Goodyear Blimp Report

Monday 18th April 2011

After a gap of twelve years, an iconic Goodyear blimp has returned to British skies this summer. Flown by the tyre company as part of a summer-long road safety initiative across twenty European nations, the airship has been based at both Wolverhampton Airport at Halfpenny Green in the West Midlands, and at Damyns Hall in Essex, prior to starting the tour of mainland Europe at the end of April.

Dan O'Hagan reports from Damyns Hall for UKAR. Photography by the author and Phil Whalley, except where courtesy of Goodyear UK.

Airships have always held a fascination for me. Right from the time as a small boy I was taken to Halfpenny Green to see the Fujifilm Skyships back in the early 1980s, and indeed the Goodyear airship Europa around that time too. Since reaching adulthood I've read more widely on the subject than I have on any other form of aviation, captivated by the golden era of the big rigid ships of the first forty years of the last century, the world's first true airliners, and indeed the world's first long-range bombers. Beautiful, mystical, yet at the same time fatally flawed, a flaw which at last became too big to ignore after the loss of the Hindenburg in 1937.

The blimp is more than just a modern marketing tool for Goodyear, airships are at the heart of the company's history. The Goodyear Tire and Rubber Company, with its origins in Akron, Ohio, has been involved in the manufacture of airships and blimps for the best part of a century. After World War One they went into partnership with (and indeed probably saved from extinction) the German Zeppelin concern, producing among other airships the revolutionary, if ultimately ill-fated flying aircraft carriers USS Akron and USS Macon.

Once I heard that a new Goodyear blimp was in the country this year, I knew I had to pay a visit, and I was fortunate enough to be invited to take a flight in the ship.

Amazingly it was way back in 1989 that a Goodyear blimp last paid these shores a visit, and G-TLEL Spirit of Safety I - the 2011 incarnation - is a much smaller ship, seating just the pilot and three to four passengers.

Boarding the aircraft is a curious experience, due to the need to keep the ship's buoyancy in equilibrium, it's a case of one passenger jumping off, so another can get on board. Also, when boarding, even at the mooring mast, the airship is moving around, despite the best efforts of the ground crew, so the effect is not unlike trying to board a small rowing boat from a quayside.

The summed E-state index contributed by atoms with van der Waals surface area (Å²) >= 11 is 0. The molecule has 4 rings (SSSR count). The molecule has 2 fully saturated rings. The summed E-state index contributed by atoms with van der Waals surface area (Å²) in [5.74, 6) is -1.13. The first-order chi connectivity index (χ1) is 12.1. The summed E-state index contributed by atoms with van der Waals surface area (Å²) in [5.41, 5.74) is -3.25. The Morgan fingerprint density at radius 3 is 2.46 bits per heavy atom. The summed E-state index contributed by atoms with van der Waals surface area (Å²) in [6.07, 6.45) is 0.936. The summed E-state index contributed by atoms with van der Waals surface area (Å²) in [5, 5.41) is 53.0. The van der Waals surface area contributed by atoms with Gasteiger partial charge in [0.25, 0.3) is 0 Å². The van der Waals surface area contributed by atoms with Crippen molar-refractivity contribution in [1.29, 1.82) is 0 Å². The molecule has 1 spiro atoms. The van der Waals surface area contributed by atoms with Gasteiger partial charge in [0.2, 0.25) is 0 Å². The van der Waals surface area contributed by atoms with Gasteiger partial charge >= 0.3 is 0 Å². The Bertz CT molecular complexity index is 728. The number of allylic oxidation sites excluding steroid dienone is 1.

Safely on board, the gondola offers a tremendous view, with huge widows all around. Take-off and landing can be spectacularly steep, as an airship is never at risk of stalling; this makes for some pretty impressive angles of pitch and bank during my half-hour sortie out over the Dartford and Tilbury areas of Essex. The cabin is pretty noisy, with the constant drone of the twin Limbach engines, each pumping out 80HP. Top airspeed is in excess of 50mph, though the prevailing winds can have a large effect on just how quickly the ship can travel over the ground. For this brief flight, the blimp cruised at a height between 1,000 and 1,200 feet, though she can fly much higher - the aircraft has a pressure height of 10,000 feet.

American Blimp Corporation A60+ G-TLEL
Spirit of Safety I
Deutches Luftschiff Zeppelin 129 D-LZ129
American Blimp Corporation A60+Deutches Luftschiff Zeppelin 129
Length:128 feetLength:803 feet
Volume:68,000 cubic feet of HeliumVolume:7,062,000 cubic feet of Hydrogen
Powerplant:2 x Limbach 80HP enginesPowerplant:4 x Daimler-Benz 1,200HP DB602 diesel motors
Maximum Speed:53mphMaximum Speed:85mph
Passengers:3Passengers:50 - 72
Crew:1 PilotCrew:40 - 61

Goodyear have put the ship to good use since she was assembled and launched from the very sheds which once housed Britain's vast, if downright dangerous and avoidably tragic rigid R-101, at Cardington in late March. In partnership with Sky Sports, the slow speed and stable flying characteristics of the blimp have been used to provide additional cameras at a number of sporting events, most notably Barclays Premier League football at venues including Molineux, Wolverhampton (Goodyear UK's "home" town), Villa Park, Birmingham, as well as Arsenal's Emirates Stadium in north London. At night the ship illuminates from within the envelope, and has already been responsible for a number of "UFO" sightings over UK cities.

G-TLEL, along with her sister ship Spirit of Safety II, currently operating in France, faces a busy summer, visiting in total twenty European countries to spread Goodyear's road safety message, before returning to the UK in October. That schedule means the ship is unlikely to be available for any of the major airshows on the UK calendar, which is a shame, given that the old Europa was a fairly regular visitor and welcome sight at shows across her career.

Spirit of Safety I will be based at the charming Damyns Hall Aerodrome in Essex until April 29, and is set to return to the UK on October 11 (operating out of Halfpenny Green). She's a terrific sight and well worth making an effort to catch up with.

To read more about both the blimp's tour, and Goodyear's road safety campaign, visit the Goodyear Blimp Website.

Author's footnote:

On June 12th, 2011, UKAR was sad to hear of the fatal crash of G-TLEL near Reichelsheim airfield, Germany. The accident sadly claimed the life of pilot Mike Nerandzic, who was at the controls for our flight back in April. Mike was passionate about lighter-than-air flight, and clearly loved his job. Our most sincere condolences go to his family, and indeed the whole Goodyear blimp team.